A nasty case of ‘Camnesia’


David Cameron’s evidence at the Leveson Inquiry was reminiscent of his absent-mindedness at leaving his eight year old daughter Nancy at the pub after a family lunch. 

Here are the 22 key events and conversations,  going to the heart of the Government’s relationship with the Murdoch empire, that Mr. Cameron couldn’t remember…

1. How he ended up on Rupert Murdoch’s yacht in Santorini in 2008 and what he spoke about with Rebekah Brooks

2. Whether or not he and James Murdoch discussed the BBC and Ofcom over lunch in 2009

3. Whether he and The Sun’s editor Dominic Mohan discussed supporting the Tories over lunch in 2009

4. What was discussed at dinner with James Murdoch in September 2009

5. Anything that he and Rupert Murdoch discussed when meeting in December 2009

6. When it was that Rebekah Brooks began backing the Conservatives

7. Whether or not Rebekah Brooks asked him to order the review of the Madeleine McCann case

8. Whether or not George Osborne obtained assurances from Andy Coulson about phone hacking before hiring him for the Conservative Party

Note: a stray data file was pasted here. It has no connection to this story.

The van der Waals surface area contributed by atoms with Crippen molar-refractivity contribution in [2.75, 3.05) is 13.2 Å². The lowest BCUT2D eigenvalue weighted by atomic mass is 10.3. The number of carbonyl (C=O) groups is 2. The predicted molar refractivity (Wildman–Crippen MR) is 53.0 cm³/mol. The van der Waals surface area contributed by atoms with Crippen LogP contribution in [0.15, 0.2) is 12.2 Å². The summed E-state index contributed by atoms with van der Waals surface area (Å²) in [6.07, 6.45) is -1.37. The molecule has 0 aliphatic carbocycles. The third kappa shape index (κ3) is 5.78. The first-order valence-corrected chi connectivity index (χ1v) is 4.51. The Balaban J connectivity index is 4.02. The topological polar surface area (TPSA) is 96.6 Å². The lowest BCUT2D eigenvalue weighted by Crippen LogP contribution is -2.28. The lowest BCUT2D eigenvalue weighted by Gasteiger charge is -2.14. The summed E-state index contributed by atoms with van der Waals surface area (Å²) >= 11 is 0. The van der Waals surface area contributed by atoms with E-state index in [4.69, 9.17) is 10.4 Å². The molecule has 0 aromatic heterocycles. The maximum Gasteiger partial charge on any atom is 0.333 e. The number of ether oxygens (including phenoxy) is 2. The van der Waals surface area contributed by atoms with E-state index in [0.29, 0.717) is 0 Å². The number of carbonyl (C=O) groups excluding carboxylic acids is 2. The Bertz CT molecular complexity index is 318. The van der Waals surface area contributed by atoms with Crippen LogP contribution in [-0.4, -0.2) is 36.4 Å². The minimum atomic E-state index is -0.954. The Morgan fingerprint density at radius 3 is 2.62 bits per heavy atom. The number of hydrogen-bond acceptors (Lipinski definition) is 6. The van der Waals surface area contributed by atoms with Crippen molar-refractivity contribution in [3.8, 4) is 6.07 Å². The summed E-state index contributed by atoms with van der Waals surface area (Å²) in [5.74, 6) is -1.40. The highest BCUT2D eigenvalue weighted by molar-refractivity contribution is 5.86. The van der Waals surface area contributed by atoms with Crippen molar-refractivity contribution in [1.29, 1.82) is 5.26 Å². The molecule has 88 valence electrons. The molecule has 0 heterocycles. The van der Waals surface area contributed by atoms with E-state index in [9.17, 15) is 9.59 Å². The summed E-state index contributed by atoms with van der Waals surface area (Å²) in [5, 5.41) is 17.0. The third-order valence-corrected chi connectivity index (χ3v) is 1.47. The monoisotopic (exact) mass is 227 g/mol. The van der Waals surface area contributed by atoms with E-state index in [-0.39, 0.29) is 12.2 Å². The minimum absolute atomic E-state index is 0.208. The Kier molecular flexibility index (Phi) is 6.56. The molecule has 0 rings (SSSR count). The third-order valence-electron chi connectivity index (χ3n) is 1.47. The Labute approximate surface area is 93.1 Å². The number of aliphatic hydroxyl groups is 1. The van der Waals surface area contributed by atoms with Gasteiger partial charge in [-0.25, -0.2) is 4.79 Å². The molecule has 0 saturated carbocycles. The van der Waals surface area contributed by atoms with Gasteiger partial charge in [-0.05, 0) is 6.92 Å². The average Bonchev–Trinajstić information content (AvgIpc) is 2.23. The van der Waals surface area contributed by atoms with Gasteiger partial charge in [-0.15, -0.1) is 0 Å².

9. Whether he spoke to Rebekah Brooks about Andy Coulson before his Downing Street appointment

10. How many conversations he had with Rebekah Brooks about Andy Coulson

11. Whether he raised the issue of phone hacking with Coulson in Westminster or over the phone while on holiday

12. Where and how Coulson repeated his assurances about phone hacking

13. What Nick Clegg said to him about Andy Coulson

14. Who else raised concerns about Coulson with him

15. Whether or not any Tory MPs expressed concerns about Coulson

16. Whether he discussed Coulson and phone hacking with Rupert Murdoch

17. Whether he sought direct assurances on hacking from Andy Coulson on 1 December 2010, when revelations appeared in the New York Times

18. Whether he and George Osborne discussed the BSkyB bid before Vince Cable was stripped of responsibility for it

19. Whether he spoke with Jeremy Hunt about the BSkyB bid at any stage

20. Whether he had any conversations with the Murdochs or Rebekah Brooks about the BSkyB bid before it was adjudicated

21. Whether there was a conversation about BSkyB – or “much of a conversation at all” – at the Boxing Day 2010 party at Charlie Brooks’ sister’s house

22. Whether or not he discussed the report into unlawful data access over dinner with Daily Mail editor Paul Dacre in 2006